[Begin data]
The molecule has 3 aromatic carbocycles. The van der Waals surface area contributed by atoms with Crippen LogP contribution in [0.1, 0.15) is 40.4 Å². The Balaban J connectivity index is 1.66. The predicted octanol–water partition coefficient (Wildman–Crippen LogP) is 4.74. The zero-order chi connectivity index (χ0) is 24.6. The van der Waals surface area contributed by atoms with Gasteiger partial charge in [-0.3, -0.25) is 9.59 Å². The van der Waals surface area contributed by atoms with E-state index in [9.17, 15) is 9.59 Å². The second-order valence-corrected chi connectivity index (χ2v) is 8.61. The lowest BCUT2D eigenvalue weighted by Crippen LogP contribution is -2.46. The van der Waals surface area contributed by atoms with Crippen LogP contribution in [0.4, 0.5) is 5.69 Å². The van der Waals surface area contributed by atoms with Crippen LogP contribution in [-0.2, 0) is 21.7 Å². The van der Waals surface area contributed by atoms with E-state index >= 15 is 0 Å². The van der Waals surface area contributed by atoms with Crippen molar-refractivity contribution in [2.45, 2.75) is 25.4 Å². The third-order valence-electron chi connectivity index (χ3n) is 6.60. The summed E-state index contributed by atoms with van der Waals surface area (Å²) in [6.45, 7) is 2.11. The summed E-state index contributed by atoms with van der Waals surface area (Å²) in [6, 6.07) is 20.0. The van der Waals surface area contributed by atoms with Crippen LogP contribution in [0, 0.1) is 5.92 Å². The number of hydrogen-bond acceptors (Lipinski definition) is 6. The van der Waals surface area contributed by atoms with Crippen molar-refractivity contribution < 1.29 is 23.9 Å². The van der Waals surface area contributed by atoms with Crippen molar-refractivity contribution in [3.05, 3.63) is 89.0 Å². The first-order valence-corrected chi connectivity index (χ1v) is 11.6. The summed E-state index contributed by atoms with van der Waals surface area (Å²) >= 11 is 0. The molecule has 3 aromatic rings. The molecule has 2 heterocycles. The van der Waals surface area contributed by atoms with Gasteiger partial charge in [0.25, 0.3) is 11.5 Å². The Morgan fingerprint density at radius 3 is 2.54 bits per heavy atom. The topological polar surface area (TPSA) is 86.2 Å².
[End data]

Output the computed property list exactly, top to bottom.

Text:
The molecule has 3 aromatic carbocycles. The van der Waals surface area contributed by atoms with Crippen LogP contribution in [0.1, 0.15) is 40.4 Å². The Balaban J connectivity index is 1.66. The predicted octanol–water partition coefficient (Wildman–Crippen LogP) is 4.74. The zero-order chi connectivity index (χ0) is 24.6. The van der Waals surface area contributed by atoms with Gasteiger partial charge in [-0.3, -0.25) is 9.59 Å². The van der Waals surface area contributed by atoms with E-state index in [9.17, 15) is 9.59 Å². The second-order valence-corrected chi connectivity index (χ2v) is 8.61. The lowest BCUT2D eigenvalue weighted by Crippen LogP contribution is -2.46. The van der Waals surface area contributed by atoms with Crippen LogP contribution in [0.4, 0.5) is 5.69 Å². The van der Waals surface area contributed by atoms with Crippen LogP contribution in [-0.2, 0) is 21.7 Å². The van der Waals surface area contributed by atoms with E-state index >= 15 is 0 Å². The van der Waals surface area contributed by atoms with Crippen molar-refractivity contribution in [2.45, 2.75) is 25.4 Å². The third-order valence-electron chi connectivity index (χ3n) is 6.60. The summed E-state index contributed by atoms with van der Waals surface area (Å²) in [6.45, 7) is 2.11. The summed E-state index contributed by atoms with van der Waals surface area (Å²) in [6, 6.07) is 20.0. The van der Waals surface area contributed by atoms with Crippen LogP contribution in [0, 0.1) is 5.92 Å². The number of hydrogen-bond acceptors (Lipinski definition) is 6. The van der Waals surface area contributed by atoms with Crippen molar-refractivity contribution < 1.29 is 23.9 Å². The van der Waals surface area contributed by atoms with Crippen molar-refractivity contribution in [3.05, 3.63) is 89.0 Å². The first-order valence-corrected chi connectivity index (χ1v) is 11.6. The summed E-state index contributed by atoms with van der Waals surface area (Å²) >= 11 is 0. The molecule has 3 aromatic rings. The molecule has 2 heterocycles. The van der Waals surface area contributed by atoms with Gasteiger partial charge in [0.25, 0.3) is 11.5 Å². The Morgan fingerprint density at radius 3 is 2.54 bits per heavy atom. The topological polar surface area (TPSA) is 86.2 Å².